Friday, August 8, 2008

National Championships Update

The road side of Nationals is finally done. So far, I am bringing back one jersey and one other medal. Nationals started with the 18 km TT, then the 25 km crit, and finished with a 56 km road race. This year my whole family came to California in an overloaded car with three bikes on top. The drive up here ONLY took about 22 hours over two days. We got here late Sunday night to check into La Quinta Santa Ana. Over the next few days I went out and studied the TT course and Road Race course (which I later learned that I was riding the course backwards). The TT course was uphill for the first 12-13 minutes than downhill for four miles until the turn around, then slightly uphill for another 2.5 miles to the finish. The best way to ride this course was to go all out till you get to the top of the hill and then recover on the way down. I did exactly this and found myself coming into the finish line a minute and a half faster than the second fasteset time. I then sat in the "hot seat" for about another 15 minutes until the rest of the 15-16 riders had finished. The closest rider to me was fellow Belgian teammate Anders Newbury forty seconds back. It took a while to sink in that after fours years of tyring I had finally been able to step onto the top step of the podium again as National Champion. I later found out that I had the fastest time out of the 17-18s as well. The following day was the 25 km crit with 15 laps of around 1.5 km and around seven turns. The race started out fast with many riders trying to get an early break going. Nobody was given more than about 10 seconds before being brought back by the 5280 team. With a little less than three laps to go I attacked after a break had just been caught. The next time I looked back I saw that nobody had reacted at all. At first I was a little hesitant because if I was caught there was no way that I would have enough "juice" to contest in the sprint. When I came through the start/finish line with two laps to go with about a 10 second gap I knew that it was now or never. I then went all out for the next two laps only to be caught 200 meters from the finish line. I then just sat up and rolled into the finish, which apparently took me over twelve minutes and 62 people passed me. My average watts for the six minutes that I was off the front were 415 with my average heartrate being 206. Today was the 56 km road race. The course was 8 km in length with a couple of small hills in it. Right at the start three people got away and quickly built up a gap that hovered around 15 seconds. On the second lap I was leading going into a U-turn when I slid out. Thankfully everyone else had avoided me and we were going so slow around the turn that I was able to jump back up and get back into the race with only about 20 guy's passing me. The only damage done to me was a thin layer of skin off of my shin. Over the next few laps two other riders had bridged up to the break and two of the original riders in the break had been shelled off. The two riders that had bridged up to the break had were both "Belgian Teammates", Anders Newbury and Alex Battles-Wood. With two strong riders in the break the gap had quickly opened up to around 28 seconds. With two laps to go the gap hadn't come down all that much. I then attacked out of the U-turn, bringing two others with me. We quickly built up a gap. One of the guys with us dropped off a little less than one lap to go. With about half a lap to go we finally found ourselves latching onto the back of the break. With no one really wanting to sacrafice their chance of winning I got to the front and started pulling with some help from Anders. With about 750 meters to go the pack was quickly pulling us back with the gap falling down to about 10 seconds. From then on the road was a gradual uphill till the finish. When the sprint started with about 200 meters to go I couldn't match the others and barely managed to roll in for fifth for my second medal of the week. I've included a screenshot of the TT.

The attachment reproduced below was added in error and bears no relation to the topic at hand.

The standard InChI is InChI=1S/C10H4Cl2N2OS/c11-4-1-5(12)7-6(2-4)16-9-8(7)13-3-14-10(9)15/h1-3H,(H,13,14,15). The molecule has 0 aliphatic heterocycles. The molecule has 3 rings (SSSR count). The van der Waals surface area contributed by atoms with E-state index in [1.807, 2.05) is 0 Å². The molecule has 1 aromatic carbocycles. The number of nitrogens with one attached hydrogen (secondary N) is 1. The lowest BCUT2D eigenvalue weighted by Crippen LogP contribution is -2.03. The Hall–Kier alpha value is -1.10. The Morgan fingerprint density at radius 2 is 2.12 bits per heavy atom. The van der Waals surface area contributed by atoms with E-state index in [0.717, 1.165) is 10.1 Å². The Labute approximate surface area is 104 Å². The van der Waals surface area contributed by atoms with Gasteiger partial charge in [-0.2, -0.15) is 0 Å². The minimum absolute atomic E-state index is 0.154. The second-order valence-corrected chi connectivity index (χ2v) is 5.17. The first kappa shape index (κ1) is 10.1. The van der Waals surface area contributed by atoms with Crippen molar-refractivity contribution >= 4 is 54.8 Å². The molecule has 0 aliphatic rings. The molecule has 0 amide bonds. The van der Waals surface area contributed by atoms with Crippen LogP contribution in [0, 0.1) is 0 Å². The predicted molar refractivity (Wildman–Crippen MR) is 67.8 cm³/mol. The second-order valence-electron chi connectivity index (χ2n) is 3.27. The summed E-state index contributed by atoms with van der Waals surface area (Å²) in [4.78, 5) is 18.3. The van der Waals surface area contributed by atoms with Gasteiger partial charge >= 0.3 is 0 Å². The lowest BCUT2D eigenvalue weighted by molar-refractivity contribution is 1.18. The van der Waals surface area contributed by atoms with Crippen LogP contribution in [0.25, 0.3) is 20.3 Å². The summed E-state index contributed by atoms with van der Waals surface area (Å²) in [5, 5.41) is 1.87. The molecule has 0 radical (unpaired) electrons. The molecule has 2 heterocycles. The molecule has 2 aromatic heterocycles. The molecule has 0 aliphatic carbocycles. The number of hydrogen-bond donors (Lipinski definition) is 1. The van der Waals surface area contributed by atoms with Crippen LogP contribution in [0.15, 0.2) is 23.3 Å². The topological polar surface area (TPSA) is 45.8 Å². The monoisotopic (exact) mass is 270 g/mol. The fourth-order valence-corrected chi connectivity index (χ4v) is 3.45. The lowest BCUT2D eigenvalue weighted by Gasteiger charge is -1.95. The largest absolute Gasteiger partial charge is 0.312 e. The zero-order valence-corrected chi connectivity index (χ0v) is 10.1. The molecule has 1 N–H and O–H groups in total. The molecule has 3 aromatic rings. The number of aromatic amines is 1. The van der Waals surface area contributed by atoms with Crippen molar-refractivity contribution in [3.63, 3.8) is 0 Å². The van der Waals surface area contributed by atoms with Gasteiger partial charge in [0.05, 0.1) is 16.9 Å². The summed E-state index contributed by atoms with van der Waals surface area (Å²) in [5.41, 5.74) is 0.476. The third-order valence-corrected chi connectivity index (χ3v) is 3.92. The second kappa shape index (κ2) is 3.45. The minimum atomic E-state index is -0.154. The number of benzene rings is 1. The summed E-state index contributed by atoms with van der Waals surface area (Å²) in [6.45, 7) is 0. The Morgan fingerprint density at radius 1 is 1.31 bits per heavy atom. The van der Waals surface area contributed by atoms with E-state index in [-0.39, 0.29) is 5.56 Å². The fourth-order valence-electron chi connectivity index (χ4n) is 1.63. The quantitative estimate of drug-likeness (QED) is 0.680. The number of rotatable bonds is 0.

1 comment:

wenger said...

good grief. nice work, lawson. it doesn't matter if you're gifted, you have to want to go that hard to get 344 or 415w! good on you for willing yourself to high level performances.